Lately, we've been encountering a strangely large number of designers, editors, and even marketers who don't seem to know how to put a value on their contributions. I remember starting out in the design industry – it was a game of trial and error to figure out how to price our services correctly; so I'm not really surprised when novices ask for help in determining a starting point. But what I find really surprising is the large number of seasoned professionals that seem equally as confused.
Maybe having more access to a broad range of individuals and companies from all around the world adds an extra layer of confusion for everybody. It doesn't need to be complicated though. Some of the same rules I followed over a decade ago still work today. Let me share with you my four points for figuring out what you're worth.
In just about every career, experience and pay are directly proportional: the more experience you have, the more pay you can command. If you are just starting out in a particular industry, you're going to have to trade in higher fees in favor of gaining more experience… that additional experience will, after all, eventually turn into higher fees! Newbies can't expect to be commanding the same rates as someone who has 20 years of experience in the industry.
I don't know why so many people overlook this one, but you should also take your professional background into consideration. Your previous education or already-honed skills could give you a leg-up on current endeavors. For example: a former-banker-turned-marketer friend of mine has special insight into how her clients might market their services to those in the financial industry. She knows she possesses this extra knowledge, and prices accordingly.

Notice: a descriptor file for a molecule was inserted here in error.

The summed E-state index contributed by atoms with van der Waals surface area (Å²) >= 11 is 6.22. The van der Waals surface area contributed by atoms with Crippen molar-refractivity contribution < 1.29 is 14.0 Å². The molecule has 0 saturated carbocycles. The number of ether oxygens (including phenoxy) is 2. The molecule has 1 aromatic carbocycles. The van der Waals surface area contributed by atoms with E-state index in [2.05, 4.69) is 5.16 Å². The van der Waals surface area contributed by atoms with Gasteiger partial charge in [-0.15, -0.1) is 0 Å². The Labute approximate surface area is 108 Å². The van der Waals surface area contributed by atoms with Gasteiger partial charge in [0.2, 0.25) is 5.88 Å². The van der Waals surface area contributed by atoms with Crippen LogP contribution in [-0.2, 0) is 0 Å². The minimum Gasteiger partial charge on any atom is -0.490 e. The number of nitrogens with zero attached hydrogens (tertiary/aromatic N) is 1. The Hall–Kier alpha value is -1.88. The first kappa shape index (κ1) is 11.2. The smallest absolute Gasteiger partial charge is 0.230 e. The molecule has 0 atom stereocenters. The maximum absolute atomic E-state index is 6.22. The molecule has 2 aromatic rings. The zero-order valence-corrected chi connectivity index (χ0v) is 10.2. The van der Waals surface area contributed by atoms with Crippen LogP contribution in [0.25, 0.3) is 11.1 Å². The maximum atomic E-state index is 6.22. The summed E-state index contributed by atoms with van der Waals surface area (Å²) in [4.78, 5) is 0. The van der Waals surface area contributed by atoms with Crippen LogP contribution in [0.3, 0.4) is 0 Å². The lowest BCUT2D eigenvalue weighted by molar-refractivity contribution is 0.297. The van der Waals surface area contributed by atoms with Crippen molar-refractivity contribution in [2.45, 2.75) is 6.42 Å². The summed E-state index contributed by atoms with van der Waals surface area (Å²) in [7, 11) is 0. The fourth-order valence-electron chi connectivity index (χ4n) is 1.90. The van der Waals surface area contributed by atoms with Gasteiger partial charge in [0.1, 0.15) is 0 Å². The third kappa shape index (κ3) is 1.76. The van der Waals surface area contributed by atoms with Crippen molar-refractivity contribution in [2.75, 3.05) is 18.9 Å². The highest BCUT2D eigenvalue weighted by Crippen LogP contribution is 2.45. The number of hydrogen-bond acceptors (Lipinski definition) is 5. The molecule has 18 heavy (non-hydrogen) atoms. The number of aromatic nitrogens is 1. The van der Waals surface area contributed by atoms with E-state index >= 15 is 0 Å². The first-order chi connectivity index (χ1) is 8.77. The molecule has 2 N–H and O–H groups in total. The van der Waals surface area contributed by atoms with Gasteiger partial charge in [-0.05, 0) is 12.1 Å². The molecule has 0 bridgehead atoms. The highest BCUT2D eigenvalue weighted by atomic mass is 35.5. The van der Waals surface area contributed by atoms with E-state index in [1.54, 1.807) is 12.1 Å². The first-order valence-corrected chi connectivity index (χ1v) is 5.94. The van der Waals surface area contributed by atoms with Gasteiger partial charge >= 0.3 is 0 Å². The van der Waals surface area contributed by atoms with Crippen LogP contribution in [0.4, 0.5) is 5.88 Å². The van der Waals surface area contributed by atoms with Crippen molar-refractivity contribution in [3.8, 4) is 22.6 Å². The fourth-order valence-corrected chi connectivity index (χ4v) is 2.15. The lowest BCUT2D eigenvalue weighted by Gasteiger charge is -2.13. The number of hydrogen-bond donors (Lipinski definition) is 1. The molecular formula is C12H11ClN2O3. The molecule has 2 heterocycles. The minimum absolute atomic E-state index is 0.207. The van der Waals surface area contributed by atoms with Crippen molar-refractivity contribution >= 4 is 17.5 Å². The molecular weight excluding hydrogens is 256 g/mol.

This one comes with practice, unfortunately. It takes a little finesse, too – you shouldn't be charging your clients to make up for your learning curve, but if you are superspeedyawesome compared to your peers, you might want to figure out how long the project should take on average. Don't forget that there's a ton of factors involved in estimating time, such as research and information gathering, interview time, and allowing sufficient gaps in-between for the client to review your work and respond with edits or changes (if that's part of your agreement).
I'm only going to say this once: all those guys out there who charge a pack of gum for a website hurt EVERYBODY in the web development industry. Don't low-ball a price because you really need the job – you set the bar extremely low and make it difficult to ever achieve normal rates. A little legwork never hurt anybody: check out your local industry association for a range of average rates charged by other professionals in your field.
At the end of the day, you are still going to be asked "How much does X cost?" It's OK to hedge a bit – you don't often hear people going about asking things like "How much does a suit cost?" or "How much does a house cost?" do you? It depends on several factors! Because of those many factors, your worth is always going to be changing – depending on the project requirements, your years in business, your skills, etc. Figuring out how much you are worth can take some time and experimentation, but don't be afraid to make mistakes on the path to finding you number. After all, you're worth it.
I'm a graphic + web designer/developer and closet airbrush artist (the 80s called and I answered). I'm passionate about sustainability and community, and I'm a big fan of my hometown, Pasadena, California.Follow @bethkuchar